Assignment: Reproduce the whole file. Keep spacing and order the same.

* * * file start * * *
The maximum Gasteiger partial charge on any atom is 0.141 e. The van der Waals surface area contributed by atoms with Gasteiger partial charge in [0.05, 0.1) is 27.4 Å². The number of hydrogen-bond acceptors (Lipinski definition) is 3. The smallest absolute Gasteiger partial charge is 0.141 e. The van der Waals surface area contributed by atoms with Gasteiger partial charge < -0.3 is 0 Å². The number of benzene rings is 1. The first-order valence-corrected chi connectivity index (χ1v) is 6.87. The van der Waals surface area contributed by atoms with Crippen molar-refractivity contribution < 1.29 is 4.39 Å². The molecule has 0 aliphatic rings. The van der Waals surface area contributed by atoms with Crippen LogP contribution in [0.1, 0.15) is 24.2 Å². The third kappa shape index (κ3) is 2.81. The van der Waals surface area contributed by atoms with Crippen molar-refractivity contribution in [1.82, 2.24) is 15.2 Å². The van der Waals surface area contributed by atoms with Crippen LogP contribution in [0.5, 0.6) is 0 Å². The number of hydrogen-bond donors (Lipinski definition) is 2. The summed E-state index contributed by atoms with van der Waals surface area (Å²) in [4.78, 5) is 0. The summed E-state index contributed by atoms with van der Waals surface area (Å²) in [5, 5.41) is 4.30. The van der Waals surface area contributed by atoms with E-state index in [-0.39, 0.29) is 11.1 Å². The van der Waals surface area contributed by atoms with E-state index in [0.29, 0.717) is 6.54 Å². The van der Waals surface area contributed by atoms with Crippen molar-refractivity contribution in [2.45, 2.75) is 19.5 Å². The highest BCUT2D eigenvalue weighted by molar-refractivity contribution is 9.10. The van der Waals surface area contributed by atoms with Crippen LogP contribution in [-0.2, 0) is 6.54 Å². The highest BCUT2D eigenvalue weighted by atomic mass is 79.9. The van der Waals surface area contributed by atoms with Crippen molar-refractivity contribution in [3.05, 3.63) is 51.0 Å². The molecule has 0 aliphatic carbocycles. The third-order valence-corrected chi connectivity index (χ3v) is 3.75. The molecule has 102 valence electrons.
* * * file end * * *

The maximum Gasteiger partial charge on any atom is 0.141 e. The van der Waals surface area contributed by atoms with Gasteiger partial charge in [0.05, 0.1) is 27.4 Å². The number of hydrogen-bond acceptors (Lipinski definition) is 3. The smallest absolute Gasteiger partial charge is 0.141 e. The van der Waals surface area contributed by atoms with Gasteiger partial charge < -0.3 is 0 Å². The number of benzene rings is 1. The first-order valence-corrected chi connectivity index (χ1v) is 6.87. The van der Waals surface area contributed by atoms with Crippen molar-refractivity contribution < 1.29 is 4.39 Å². The molecule has 0 aliphatic rings. The van der Waals surface area contributed by atoms with Crippen LogP contribution in [0.1, 0.15) is 24.2 Å². The third kappa shape index (κ3) is 2.81. The van der Waals surface area contributed by atoms with Crippen molar-refractivity contribution in [1.82, 2.24) is 15.2 Å². The van der Waals surface area contributed by atoms with Crippen LogP contribution in [0.5, 0.6) is 0 Å². The number of hydrogen-bond donors (Lipinski definition) is 2. The summed E-state index contributed by atoms with van der Waals surface area (Å²) in [4.78, 5) is 0. The summed E-state index contributed by atoms with van der Waals surface area (Å²) in [5, 5.41) is 4.30. The van der Waals surface area contributed by atoms with E-state index in [-0.39, 0.29) is 11.1 Å². The van der Waals surface area contributed by atoms with E-state index in [0.29, 0.717) is 6.54 Å². The van der Waals surface area contributed by atoms with Crippen molar-refractivity contribution in [2.45, 2.75) is 19.5 Å². The highest BCUT2D eigenvalue weighted by molar-refractivity contribution is 9.10. The van der Waals surface area contributed by atoms with Crippen LogP contribution in [-0.2, 0) is 6.54 Å². The highest BCUT2D eigenvalue weighted by atomic mass is 79.9. The van der Waals surface area contributed by atoms with Crippen molar-refractivity contribution in [3.05, 3.63) is 51.0 Å². The molecule has 0 aliphatic carbocycles. The third-order valence-corrected chi connectivity index (χ3v) is 3.75. The molecule has 102 valence electrons.